Our family recently spent the weekend at a wilderness resort on the outskirts of the Wisconsin Dells. When we checked in, the front desk told us that “there is wireless available, but it is sometimes spotty”.
Spotty was an understatement. I didn’t mind. It was one less distraction if I found time to write.
At home, I have a writing room. It is a four seasons room, with the sides and ceiling covered in knotty pine. Three white framed windows adorn each of the three walls that open the room up to the woods and what nature has to offer. Our cats often perch on the top of the sectional that hugs one corner of the room, watching for signs of life in the back woods.
Last year I purchase a small desk, with one cabinet attached to the confined space that allows for a laptop, a few books, and your thoughts. It’s placed kitty corner to the sectional. A writer could dig into their work while also enjoying a panoramic view of one end of our one acre property. Some of my favorite writing resources, such as On Writing by Stephen King, Bird by Bird by Anne LaMott, and How to Write Short by Roy Peter Clark, are perched up against the cabinet, held together with a paper weight.
The number of times I have used this desk can be counted on two hands.
A writing room is one of the most evasive spaces I have ever tried to find. It is not as simple as designating a location within your home and declaring, “This is where I shall write.” I will often locate myself at the kitchen table or the bar between the living room and dining room to do my writing. Sometimes, I will relocate to a local coffee shop or establishment. I find the background din to not be a hindrance, possibly a help.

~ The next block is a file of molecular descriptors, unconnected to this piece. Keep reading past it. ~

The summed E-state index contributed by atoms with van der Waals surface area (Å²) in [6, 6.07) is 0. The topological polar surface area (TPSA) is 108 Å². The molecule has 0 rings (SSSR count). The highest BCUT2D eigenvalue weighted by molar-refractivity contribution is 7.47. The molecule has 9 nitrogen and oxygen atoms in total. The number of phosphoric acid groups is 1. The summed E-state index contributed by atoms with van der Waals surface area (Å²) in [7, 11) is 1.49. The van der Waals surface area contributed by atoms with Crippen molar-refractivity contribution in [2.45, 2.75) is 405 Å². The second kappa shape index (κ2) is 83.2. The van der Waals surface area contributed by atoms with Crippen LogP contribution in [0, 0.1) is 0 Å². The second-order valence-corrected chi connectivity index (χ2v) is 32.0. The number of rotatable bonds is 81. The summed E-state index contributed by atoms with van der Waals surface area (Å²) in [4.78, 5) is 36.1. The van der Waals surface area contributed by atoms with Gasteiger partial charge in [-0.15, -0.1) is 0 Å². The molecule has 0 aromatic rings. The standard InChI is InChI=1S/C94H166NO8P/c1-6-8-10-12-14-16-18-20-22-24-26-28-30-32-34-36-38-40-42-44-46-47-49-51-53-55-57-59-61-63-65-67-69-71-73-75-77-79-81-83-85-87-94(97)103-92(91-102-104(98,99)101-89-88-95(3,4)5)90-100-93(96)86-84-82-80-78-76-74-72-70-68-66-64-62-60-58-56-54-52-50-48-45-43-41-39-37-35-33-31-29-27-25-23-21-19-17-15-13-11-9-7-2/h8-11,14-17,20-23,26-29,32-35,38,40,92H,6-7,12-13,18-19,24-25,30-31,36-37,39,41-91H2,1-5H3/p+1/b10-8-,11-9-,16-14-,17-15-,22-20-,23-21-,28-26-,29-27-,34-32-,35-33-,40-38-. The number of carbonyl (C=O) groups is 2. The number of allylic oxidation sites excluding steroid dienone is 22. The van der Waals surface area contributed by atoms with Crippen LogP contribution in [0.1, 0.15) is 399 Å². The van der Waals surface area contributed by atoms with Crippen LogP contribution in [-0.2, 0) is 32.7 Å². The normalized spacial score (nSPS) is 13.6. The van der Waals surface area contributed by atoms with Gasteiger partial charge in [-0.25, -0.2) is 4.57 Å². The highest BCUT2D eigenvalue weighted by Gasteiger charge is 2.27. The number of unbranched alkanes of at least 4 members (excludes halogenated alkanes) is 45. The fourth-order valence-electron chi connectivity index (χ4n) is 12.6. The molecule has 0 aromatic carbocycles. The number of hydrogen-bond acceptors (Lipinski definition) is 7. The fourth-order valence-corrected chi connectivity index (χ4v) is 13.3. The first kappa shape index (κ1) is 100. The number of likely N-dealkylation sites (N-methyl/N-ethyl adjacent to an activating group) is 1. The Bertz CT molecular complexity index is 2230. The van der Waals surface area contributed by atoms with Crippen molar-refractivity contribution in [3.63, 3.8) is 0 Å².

My first problem is the wireless in my home. It’s one thing to be located where wireless simply isn’t an option. The resort previously mentioned qualifies. It’s another thing when one tells himself to turn off the wireless on their laptop but still knows in the back of their mind that it is still available, always waiting to allow you one quick look at your Twitter feed.
In a recent New York Times Magazine profile, the author Yann Martel (Life of Pi) shares a brief profile of the writing room he built in his own backyard. Like other writers, he has a busy life, including young children and pets that call for his attention while at home. As an escape hatch, he had local contractors build a small studio on his property.
My studio is no more than enclosed emptiness, a cube of uncluttered quiet warmth in which I can collect my thoughts and try to marshal them into that difficult form called the novel.
Martel has surrounded himself with inspiration instead of celebration. His first thesaurus, his children’s artwork, and symbolic visuals adorn his walls and desk. Surprisingly, none of his previous work was included in the decorations or design.
I don’t care to surround myself with ‘Life of Pi’ memorabilia, say, or with any trinkets or gris-gris. All I need is a clean, well-lighted place as blank as the page I hope to write on.
This distance that he has created for himself is self-imposed. But he’s not antisocial. Martel simply requires solitude to truly commit himself to writing.
In our connected world, solitude is fleeting. There are few places where we can go anymore that provide a barrier from Planet Earth, where we can ponder our personal experiences in private and not feel tempted to vicariously observe others. Declining opportunities for introspection prevents ourselves and others from digging more deeply into…well, ourselves.
We have to find our personal writing rooms. It’s going to look different for each person, writer to writer. What matters most is that we are intentional about putting words down on paper and telling our personal stories, distractions notwithstanding.
Although wireless was lacking at the wilderness resort, I did not use any of that time to actually write. I could have, I’m sure. I guess our intentions are more powerful than our conditions.